Task Number 1 Priority: low
Task Number 5 Priority: low
Task Number 29 Priority: low
Task Number 9 Priority: low
Task Number 1 Priority: low
Task Number 19 Priority: low
Task Number 25 Priority: low
I'm using TBB 4.0 Update 1 commercial-aligned release downloaded from the website. Like I said I queue up tasks in random order but I get normals first and then highs.
And jimdempseyatthecoveeven when I queue high's first then low's and finally normals, still the normals get executed first.
A side note, I had the following code in the file because I was playing around with tbb_thread. When I commented that code out and ran I got the high's first - the expected order. But after I ran the same program a few times it went back to normals first. I tried to get high's first again but can't. That behaviour I only saw once.
#include
class ThreadTask
{
void operator()(int i, string val)
{
cout<<"Task Number "<<<" Priority: "<<
}
};
I'm building this in Visual Studio and when I say "ran the program" I mean hit the green Run button in Visual Studio.
Thanks for looking into this guys. Really appreciate it.
jimdempseyatthecove
Black Belt
87 Views

Try changing your main such that it instantiates a launching task, high priority. The contents of that task being the loop that launches all of the other tasks. Seems unusual to nest an additional task level, but this may be an issue of main() running at normal level, enqueuing the tasks, then continuing to run at normal level consuming the tasks at that level. In your above code,after enqueuing the 30 tasks, you have main still running at normal priority. Because TBB does not preempt tasks, this normal level task runs to completion (taking the remainder of normal level tasks with it).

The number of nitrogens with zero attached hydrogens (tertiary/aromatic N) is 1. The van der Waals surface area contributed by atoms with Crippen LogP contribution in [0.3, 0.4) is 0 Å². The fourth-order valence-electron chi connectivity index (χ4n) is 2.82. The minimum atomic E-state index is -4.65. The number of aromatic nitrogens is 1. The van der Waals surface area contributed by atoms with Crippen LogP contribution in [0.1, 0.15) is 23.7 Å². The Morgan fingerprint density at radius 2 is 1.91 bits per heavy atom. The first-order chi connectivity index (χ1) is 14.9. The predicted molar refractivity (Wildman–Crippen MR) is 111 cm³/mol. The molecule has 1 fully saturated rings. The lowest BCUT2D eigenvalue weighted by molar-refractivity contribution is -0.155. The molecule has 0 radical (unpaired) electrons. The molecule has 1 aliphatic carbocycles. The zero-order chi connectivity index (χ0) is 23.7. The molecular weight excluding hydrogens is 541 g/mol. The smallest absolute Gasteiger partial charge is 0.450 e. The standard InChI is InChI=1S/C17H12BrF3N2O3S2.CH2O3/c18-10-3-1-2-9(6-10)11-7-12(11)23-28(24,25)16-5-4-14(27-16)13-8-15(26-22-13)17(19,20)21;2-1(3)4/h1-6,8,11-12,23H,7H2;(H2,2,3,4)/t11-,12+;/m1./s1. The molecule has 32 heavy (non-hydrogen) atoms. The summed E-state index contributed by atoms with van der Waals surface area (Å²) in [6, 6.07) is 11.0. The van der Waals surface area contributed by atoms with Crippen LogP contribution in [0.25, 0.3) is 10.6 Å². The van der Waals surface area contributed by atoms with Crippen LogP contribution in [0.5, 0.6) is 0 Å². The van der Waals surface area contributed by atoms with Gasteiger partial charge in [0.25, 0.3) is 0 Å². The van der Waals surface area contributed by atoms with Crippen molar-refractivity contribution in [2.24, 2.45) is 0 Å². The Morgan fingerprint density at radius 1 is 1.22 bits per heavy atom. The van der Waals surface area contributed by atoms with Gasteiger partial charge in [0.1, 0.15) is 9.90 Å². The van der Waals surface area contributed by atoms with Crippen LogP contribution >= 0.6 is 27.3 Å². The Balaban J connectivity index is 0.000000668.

This may mean that once any low level task begins, all currently remaining low level tasks will run (via the first one run).

Jim Dempsey
dulantha_f
Beginner
87 Views

hey Jim, I tried your idea but still got the same results - normal first. Here's my code:
#include "stdafx.h"
#include
#include
#include
//#include
using namespace System;
using namespace std;
// object the 30 tasks execute
class MyTask : public tbb::task
{
public :
MyTask(int val, string priority):_taskNumber(val),_priority(priority) {};
~MyTask() {};
tbb::task* execute() {
cout<<"Task Number "<<_taskNumber<<" Priority: "<<_priority<
return NULL;
}
private:
int _taskNumber;
string _priority;
};
class CreateTasks : public tbb::task
{
public :
CreateTasks(int val, string priority):_taskNumber(val),_priority(priority) {};
~CreateTasks() {};
tbb::task* execute() {
MyTask& task21 = *new(tbb::task::allocate_root()) MyTask(1,"high");
tbb::task::enqueue(task21,tbb::priority_t::priority_high);
MyTask& task22 = *new(tbb::task::allocate_root()) MyTask(1,"high");
tbb::task::enqueue(task22,tbb::priority_t::priority_high);
MyTask& task23 = *new(tbb::task::allocate_root()) MyTask(1,"high");
tbb::task::enqueue(task23,tbb::priority_t::priority_high);
MyTask& task24 = *new(tbb::task::allocate_root()) MyTask(1,"high");
tbb::task::enqueue(task24,tbb::priority_t::priority_high);
MyTask& task25 = *new(tbb::task::allocate_root()) MyTask(1,"high");
tbb::task::enqueue(task25,tbb::priority_t::priority_high);
MyTask& task26 = *new(tbb::task::allocate_root()) MyTask(1,"high");
tbb::task::enqueue(task26,tbb::priority_t::priority_high);
MyTask& task27 = *new(tbb::task::allocate_root()) MyTask(1,"high");
tbb::task::enqueue(task27,tbb::priority_t::priority_high);
MyTask& task28 = *new(tbb::task::allocate_root()) MyTask(1,"high");
tbb::task::enqueue(task28,tbb::priority_t::priority_high);
MyTask& task29 = *new(tbb::task::allocate_root()) MyTask(1,"high");
tbb::task::enqueue(task29,tbb::priority_t::priority_high);
MyTask& task1 = *new(tbb::task::allocate_root()) MyTask(1,"low");
tbb::task::enqueue(task1,tbb::priority_t::priority_low);
MyTask& task2 = *new(tbb::task::allocate_root()) MyTask(2,"low");
tbb::task::enqueue(task2,tbb::priority_t::priority_low);
MyTask& task3 = *new(tbb::task::allocate_root()) MyTask(2,"low");
tbb::task::enqueue(task3,tbb::priority_t::priority_low);
MyTask& task4 = *new(tbb::task::allocate_root()) MyTask(2,"low");
tbb::task::enqueue(task4,tbb::priority_t::priority_low);
MyTask& task5 = *new(tbb::task::allocate_root()) MyTask(2,"low");
tbb::task::enqueue(task5,tbb::priority_t::priority_low);
MyTask& task6 = *new(tbb::task::allocate_root()) MyTask(2,"low");